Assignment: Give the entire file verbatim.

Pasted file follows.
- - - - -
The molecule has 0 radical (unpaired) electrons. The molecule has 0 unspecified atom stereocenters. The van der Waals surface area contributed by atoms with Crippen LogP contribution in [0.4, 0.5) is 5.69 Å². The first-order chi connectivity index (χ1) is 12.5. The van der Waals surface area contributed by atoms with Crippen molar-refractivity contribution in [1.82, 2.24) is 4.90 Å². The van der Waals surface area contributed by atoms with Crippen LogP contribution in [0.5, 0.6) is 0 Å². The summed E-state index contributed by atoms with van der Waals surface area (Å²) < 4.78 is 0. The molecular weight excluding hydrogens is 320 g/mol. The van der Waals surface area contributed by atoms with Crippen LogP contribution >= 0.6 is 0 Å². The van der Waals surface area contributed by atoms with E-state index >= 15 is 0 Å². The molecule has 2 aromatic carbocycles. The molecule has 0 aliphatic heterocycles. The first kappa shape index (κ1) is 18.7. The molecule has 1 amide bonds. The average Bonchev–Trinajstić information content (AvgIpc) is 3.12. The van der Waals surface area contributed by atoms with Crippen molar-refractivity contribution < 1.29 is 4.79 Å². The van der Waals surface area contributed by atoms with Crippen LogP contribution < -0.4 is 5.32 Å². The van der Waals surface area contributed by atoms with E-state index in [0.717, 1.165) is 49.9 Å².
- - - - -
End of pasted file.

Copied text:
The molecule has 0 radical (unpaired) electrons. The molecule has 0 unspecified atom stereocenters. The van der Waals surface area contributed by atoms with Crippen LogP contribution in [0.4, 0.5) is 5.69 Å². The first-order chi connectivity index (χ1) is 12.5. The van der Waals surface area contributed by atoms with Crippen molar-refractivity contribution in [1.82, 2.24) is 4.90 Å². The van der Waals surface area contributed by atoms with Crippen LogP contribution in [0.5, 0.6) is 0 Å². The summed E-state index contributed by atoms with van der Waals surface area (Å²) < 4.78 is 0. The molecular weight excluding hydrogens is 320 g/mol. The van der Waals surface area contributed by atoms with Crippen LogP contribution >= 0.6 is 0 Å². The van der Waals surface area contributed by atoms with E-state index >= 15 is 0 Å². The molecule has 2 aromatic carbocycles. The molecule has 0 aliphatic heterocycles. The first kappa shape index (κ1) is 18.7. The molecule has 1 amide bonds. The average Bonchev–Trinajstić information content (AvgIpc) is 3.12. The van der Waals surface area contributed by atoms with Crippen molar-refractivity contribution < 1.29 is 4.79 Å². The van der Waals surface area contributed by atoms with Crippen LogP contribution < -0.4 is 5.32 Å². The van der Waals surface area contributed by atoms with E-state index in [0.717, 1.165) is 49.9 Å².